Subject(s)
COVID-19 , Hepatitis , Acute Disease , Adenoviridae , Adenoviruses, Human , Child , Humans , Pandemics , United States/epidemiology
15.
Clin Infect Dis ; 75(1): e122-e132, 2022 08 24.
Article in English | MEDLINE | ID: covidwho-1883003

ABSTRACT

BACKGROUND: In Spring 2021, severe acute respiratory syndrome coronavirus 2 (SARS-CoV-2) B.1.1.7 (Alpha) became the predominant variant in the United States. Research suggests that Alpha has increased transmissibility compared with non-Alpha lineages. We estimated household secondary infection risk (SIR), assessed characteristics associated with transmission, and compared symptoms of persons with Alpha and non-Alpha infections. METHODS: We followed households with SARS-CoV-2 infection for 2 weeks in San Diego County and metropolitan Denver, January to April 2021. We collected epidemiologic information and biospecimens for serology, reverse transcription-polymerase chain reaction (RT-PCR), and whole-genome sequencing. We stratified SIR and symptoms by lineage and identified characteristics associated with transmission using generalized estimating equations. RESULTS: We investigated 127 households with 322 household contacts; 72 households (56.7%) had member(s) with secondary infections. SIRs were not significantly higher for Alpha (61.0% [95% confidence interval, 52.4-69.0%]) than non-Alpha (55.6% [44.7-65.9%], P = .49). In households with Alpha, persons who identified as Asian or Hispanic/Latino had significantly higher SIRs than those who identified as White (P = .01 and .03, respectively). Close contact (eg, kissing, hugging) with primary cases was associated with increased transmission for all lineages. Persons with Alpha infection were more likely to report constitutional symptoms than persons with non-Alpha (86.9% vs 76.8%, P = .05). CONCLUSIONS: Household SIRs were similar for Alpha and non-Alpha. Comparable SIRs may be due to saturation of transmission risk in households due to extensive close contact, or true lack of difference in transmission rates. Avoiding close contact within households may reduce SARS-CoV-2 transmission for all lineages among household members.


Subject(s)
COVID-19 , SARS-CoV-2 , COVID-19/epidemiology , Family Characteristics , Humans , SARS-CoV-2/genetics , United States/epidemiology
16.
J Pediatr ; 247: 29-37.e7, 2022 08.
Article in English | MEDLINE | ID: covidwho-1873172

ABSTRACT

OBJECTIVE: To assess the household secondary infection risk (SIR) of B.1.1.7 (Alpha) and non-Alpha lineages of severe acute respiratory syndrome coronavirus 2 (SARS-CoV-2) among children. STUDY DESIGN: During January to April 2021, we prospectively followed households with a SARS-CoV-2 infection. We collected questionnaires, serial nasopharyngeal swabs for reverse transcription polymerase chain reaction testing and whole genome sequencing, and serial blood samples for serology testing. We calculated SIRs by primary case age (pediatric vs adult), household contact age, and viral lineage. We evaluated risk factors associated with transmission and described symptom profiles among children. RESULTS: Among 36 households with pediatric primary cases, 21 (58%) had secondary infections. Among 91 households with adult primary cases, 51 (56%) had secondary infections. SIRs among pediatric and adult primary cases were 45% and 54%, respectively (OR, 0.79; 95% CI, 0.41-1.54). SIRs among pediatric primary cases with Alpha and non-Alpha lineage were 55% and 46%, respectively (OR, 1.52; 95% CI, 0.51-4.53). SIRs among pediatric and adult household contacts were 55% and 49%, respectively (OR, 1.01; 95% CI, 0.68-1.50). Among pediatric contacts, no significant differences in the odds of acquiring infection by demographic or household characteristics were observed. CONCLUSIONS: Household transmission of SARS-CoV-2 from children and adult primary cases to household members was frequent. The risk of secondary infection was similar among child and adult household contacts. Among children, household transmission of SARS-CoV-2 and the risk of secondary infection was not influenced by lineage. Continued mitigation strategies (eg, masking, physical distancing, vaccination) are needed to protect at-risk groups regardless of virus lineage circulating in communities.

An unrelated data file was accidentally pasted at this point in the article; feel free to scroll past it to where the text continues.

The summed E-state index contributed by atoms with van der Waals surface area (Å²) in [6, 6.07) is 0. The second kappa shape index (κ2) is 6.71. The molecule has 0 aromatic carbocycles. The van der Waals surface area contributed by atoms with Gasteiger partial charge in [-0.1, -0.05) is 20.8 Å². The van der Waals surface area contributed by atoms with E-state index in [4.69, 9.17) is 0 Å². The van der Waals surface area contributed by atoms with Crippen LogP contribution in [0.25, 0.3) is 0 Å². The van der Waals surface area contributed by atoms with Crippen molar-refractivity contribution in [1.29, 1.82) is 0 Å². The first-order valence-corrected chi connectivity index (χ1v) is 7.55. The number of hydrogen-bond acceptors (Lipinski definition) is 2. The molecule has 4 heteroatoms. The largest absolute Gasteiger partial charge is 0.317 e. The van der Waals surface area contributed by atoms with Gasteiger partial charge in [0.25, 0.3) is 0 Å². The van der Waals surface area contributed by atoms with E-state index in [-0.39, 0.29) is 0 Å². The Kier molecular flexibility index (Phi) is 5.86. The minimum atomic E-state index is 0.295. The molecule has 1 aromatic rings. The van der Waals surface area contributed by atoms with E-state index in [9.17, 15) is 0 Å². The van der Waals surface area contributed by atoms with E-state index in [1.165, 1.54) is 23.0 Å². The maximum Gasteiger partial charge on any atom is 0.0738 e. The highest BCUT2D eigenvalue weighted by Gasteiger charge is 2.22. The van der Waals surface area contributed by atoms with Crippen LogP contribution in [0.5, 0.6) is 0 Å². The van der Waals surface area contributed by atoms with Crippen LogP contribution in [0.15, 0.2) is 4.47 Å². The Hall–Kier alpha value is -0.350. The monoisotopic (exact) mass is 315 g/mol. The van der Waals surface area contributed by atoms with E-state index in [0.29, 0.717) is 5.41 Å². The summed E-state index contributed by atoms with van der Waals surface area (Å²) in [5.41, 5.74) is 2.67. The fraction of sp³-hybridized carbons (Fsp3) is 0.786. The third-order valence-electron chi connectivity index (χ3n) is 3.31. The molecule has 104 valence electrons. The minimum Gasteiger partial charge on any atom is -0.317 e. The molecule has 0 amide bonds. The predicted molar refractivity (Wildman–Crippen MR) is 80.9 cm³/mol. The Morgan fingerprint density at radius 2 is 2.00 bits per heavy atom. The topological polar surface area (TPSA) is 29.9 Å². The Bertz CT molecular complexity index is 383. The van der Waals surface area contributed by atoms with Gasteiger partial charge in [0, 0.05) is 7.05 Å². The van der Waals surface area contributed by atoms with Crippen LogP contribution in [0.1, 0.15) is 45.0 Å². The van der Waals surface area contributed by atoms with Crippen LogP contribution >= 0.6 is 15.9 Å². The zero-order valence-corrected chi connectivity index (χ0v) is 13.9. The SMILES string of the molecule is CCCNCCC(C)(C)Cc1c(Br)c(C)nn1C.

Subject(s)
COVID-19 , SARS-CoV-2 , Adult , COVID-19/epidemiology , California , Child , Colorado/epidemiology , Humans
17.
Clin Infect Dis ; 75(1): e20-e26, 2022 08 24.
Article in English | MEDLINE | ID: covidwho-1853000

ABSTRACT

BACKGROUND: Short-term rehabilitation units present unique infection control challenges because of high turnover and medically complex residents. In June 2021, the Maricopa County Department of Public Health was notified of a severe acute respiratory syndrome coronavirus 2 (SARS-CoV-2) Delta outbreak in a skilled nursing facility short-term rehabilitation unit. We describe the outbreak and assess vaccine effectiveness (VE). METHODS: Facility electronic medical records were reviewed for residents who spent > 1 night on the affected unit between June 10 and July 23, 2021, to collect demographics, SARS-CoV-2 test results, underlying medical conditions, vaccination status, and clinical outcomes. Coronavirus disease 2019 VE estimates using Cox proportional hazards models were calculated. RESULTS: Forty (37%) of 109 short-stay rehabilitation unit residents who met inclusion criteria tested positive for SARS-CoV-2. SARS-CoV-2-positive case-patients were mostly male (58%) and White (78%) with a median age of 65 (range, 27-92) years; 11 (27%) were immunocompromised. Of residents, 39% (10 cases, 32 noncases) received 2 doses and 9% (4 cases, 6 noncases) received 1 dose of messenger RNA (mRNA) vaccine. Among nonimmunocompromised residents, adjusted 2-dose primary-series mRNA VE against symptomatic infection was 80% (95% confidence interval, 15-95). More cases were hospitalized (33%) or died (38%) than noncases (10% hospitalized; 16% died). CONCLUSIONS: In this large SARS-CoV-2 Delta outbreak in a high-turnover short-term rehabilitation unit, a low vaccination rate and medically complex resident population were noted alongside severe outcomes. VE of 2-dose primary-series mRNA vaccine against symptomatic infection was the highest in nonimmunocompromised residents. Health departments can use vaccine coverage data to prioritize facilities for assistance in preventing outbreaks.